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Credit: Multiscale Materials Laboratory/Rice University

Rice University scientists develop 'programmable' cement particles to attain enhanced properties

Bringing order to disorder is key to making stronger and greener cement, the paste that binds concrete. Scientists at Rice University have decoded the kinetic properties of cement and developed a way to "program" the microscopic, semicrystalline particles within. The process turns particles from disordered clumps into regimented cubes, spheres and other forms that combine to make the material less porous and more durable. Their study appears in the Royal Society of Chemistry's Journal of Materials Chemistry A. The technique may lead to stronger structures that require less concrete -- and less is better, said Rice materials scientist and lead author Rouzbeh Shahsavari... more read more

New stamping technique creates functional features at nanoscale dimensions

The next time you place your coffee order, imagine slapping onto your to-go cup a sticker that acts as an electronic decal, letting you know the precise temperature of your triple-venti no-foam latte. Someday, the high-tech stamping that produces such a sticker might also bring us food packaging that displays a digital countdown to warn of spoiling produce, or even a window pane that shows the day's forecast, based on measurements of the weather conditions outside. Engineers at MIT have invented a fast, precise printing process that may make such electronic surfaces an inexpensive reality. In a paper published today in Science Advances, the researchers report that they have fabricated... more read more

Credit: Cockrell School of Engineering

A military drone flying on a reconnaissance mission is captured behind enemy lines, setting into motion a team of engineers who need to remotely delete sensitive information carried on the drone's chips.

Because the chips are optical and not electronic, the engineers can now simply flash a beam of UV light onto the chip to instantly erase all content. Disaster averted. This James Bond-esque chip is closer to reality because of a new development in a nanomaterial developed by Yuebing Zheng, a professor of mechanical engineering and materials science and engineering in the Cockrell School of Engineering. His team described its findings in the journal Nano Letters on Nov. 10. "The molecules in this material are very sensitive to light, so we can use a UV light or specific light wavelengths to erase or create optical components," Zheng said. "Potentially, we could incorporate... more read more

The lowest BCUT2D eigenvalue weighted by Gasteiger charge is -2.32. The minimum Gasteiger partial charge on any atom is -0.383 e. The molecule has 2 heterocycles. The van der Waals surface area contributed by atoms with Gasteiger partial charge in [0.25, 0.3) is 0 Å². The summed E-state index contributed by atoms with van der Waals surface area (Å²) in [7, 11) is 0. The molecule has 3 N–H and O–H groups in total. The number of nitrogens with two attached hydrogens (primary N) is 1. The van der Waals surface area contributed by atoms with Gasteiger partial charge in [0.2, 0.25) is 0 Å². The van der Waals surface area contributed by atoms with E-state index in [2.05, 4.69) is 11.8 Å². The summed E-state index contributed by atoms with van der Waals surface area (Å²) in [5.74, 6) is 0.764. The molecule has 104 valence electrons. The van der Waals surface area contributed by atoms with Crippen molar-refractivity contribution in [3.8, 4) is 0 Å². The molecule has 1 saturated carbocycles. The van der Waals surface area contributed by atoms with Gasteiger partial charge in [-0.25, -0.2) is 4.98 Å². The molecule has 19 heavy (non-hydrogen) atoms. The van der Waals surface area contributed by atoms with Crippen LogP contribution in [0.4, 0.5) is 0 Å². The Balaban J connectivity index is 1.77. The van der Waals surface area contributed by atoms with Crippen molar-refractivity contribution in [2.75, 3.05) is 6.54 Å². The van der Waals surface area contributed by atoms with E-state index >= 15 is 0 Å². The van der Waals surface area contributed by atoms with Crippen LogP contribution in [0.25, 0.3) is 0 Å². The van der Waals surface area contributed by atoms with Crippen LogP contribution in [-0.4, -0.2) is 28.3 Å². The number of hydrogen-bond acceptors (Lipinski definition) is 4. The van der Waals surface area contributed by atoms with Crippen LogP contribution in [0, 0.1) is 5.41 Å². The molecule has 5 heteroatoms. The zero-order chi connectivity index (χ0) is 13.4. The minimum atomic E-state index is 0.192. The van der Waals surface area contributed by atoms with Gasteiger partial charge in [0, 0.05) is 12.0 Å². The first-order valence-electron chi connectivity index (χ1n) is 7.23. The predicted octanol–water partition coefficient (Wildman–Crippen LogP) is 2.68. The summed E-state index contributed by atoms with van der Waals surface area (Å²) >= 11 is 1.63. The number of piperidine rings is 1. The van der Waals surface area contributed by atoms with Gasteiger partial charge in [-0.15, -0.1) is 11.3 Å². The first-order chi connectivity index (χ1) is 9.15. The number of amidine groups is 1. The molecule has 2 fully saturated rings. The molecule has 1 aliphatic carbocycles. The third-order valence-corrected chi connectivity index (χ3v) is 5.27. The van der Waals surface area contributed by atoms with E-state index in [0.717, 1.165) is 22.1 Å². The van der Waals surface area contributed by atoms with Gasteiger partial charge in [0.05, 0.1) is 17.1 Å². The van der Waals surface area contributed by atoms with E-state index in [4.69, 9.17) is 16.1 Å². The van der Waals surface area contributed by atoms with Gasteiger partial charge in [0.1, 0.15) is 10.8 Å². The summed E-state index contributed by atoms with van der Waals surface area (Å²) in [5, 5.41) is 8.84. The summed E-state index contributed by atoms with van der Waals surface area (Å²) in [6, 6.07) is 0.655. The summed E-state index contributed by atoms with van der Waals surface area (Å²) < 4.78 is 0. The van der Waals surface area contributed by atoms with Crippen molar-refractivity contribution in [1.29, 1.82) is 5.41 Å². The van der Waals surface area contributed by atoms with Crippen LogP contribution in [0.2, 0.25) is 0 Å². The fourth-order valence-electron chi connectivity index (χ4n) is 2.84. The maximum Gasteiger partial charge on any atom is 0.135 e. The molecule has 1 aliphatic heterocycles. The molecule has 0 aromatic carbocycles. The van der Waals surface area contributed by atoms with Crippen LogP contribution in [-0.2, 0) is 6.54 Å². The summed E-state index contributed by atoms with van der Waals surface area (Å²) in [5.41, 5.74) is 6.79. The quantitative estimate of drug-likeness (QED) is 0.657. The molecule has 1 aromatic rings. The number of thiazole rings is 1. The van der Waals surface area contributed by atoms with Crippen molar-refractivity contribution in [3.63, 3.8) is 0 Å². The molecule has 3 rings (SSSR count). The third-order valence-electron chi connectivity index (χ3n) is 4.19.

Credit: Christopher Moore, Georgia Tech

A simple solution-based electrical doping technique could help reduce the cost of polymer solar cells and organic electronic devices, potentially expanding the applications for these technologies.

By enabling production of efficient single-layer solar cells, the new process could help move organic photovoltaics into a new generation of wearable devices and enable small-scale distributed power generation. Developed by researchers at the Georgia Institute of Technology and colleagues from three other institutions, the technique provides a new way of inducing p-type electrical doping in organic semiconductor films. The process involves briefly immersing the films in a solution at room temperature, and would replace a more complex technique that requires vacuum processing. "Our hope is that this will be a game-changer for organic photovoltaics by further simplifying the process... more read more

Credit: Photo by Autodesk

A research team from Autodesk and Dartmouth College has developed a new interactive design tool called "Printone," which provides users with the ability to create functional 3-D printed wind instruments in any shape or form using interactive sound simulation feedback.

The team designed 16 free-form wind instruments to play different melodies, including: a star that can play "Twinkle, Twinkle, Little Star," a bunny that can play "Little Peter Rabbit;" a snowman that can play "Jingle Bells;" and a dragon that can play "Puff the Magic Dragon." The team's research will be presented this week at the 9th ACM SIGGRAPH Conference and Exhibition on Computer Graphics and Interactive Techniques in Asia. To learn more about how Printone works, please see the following video. "With Printone, everybody can be a designer of new wind musical instruments. You can transform almost any shapes you like into instruments... more read more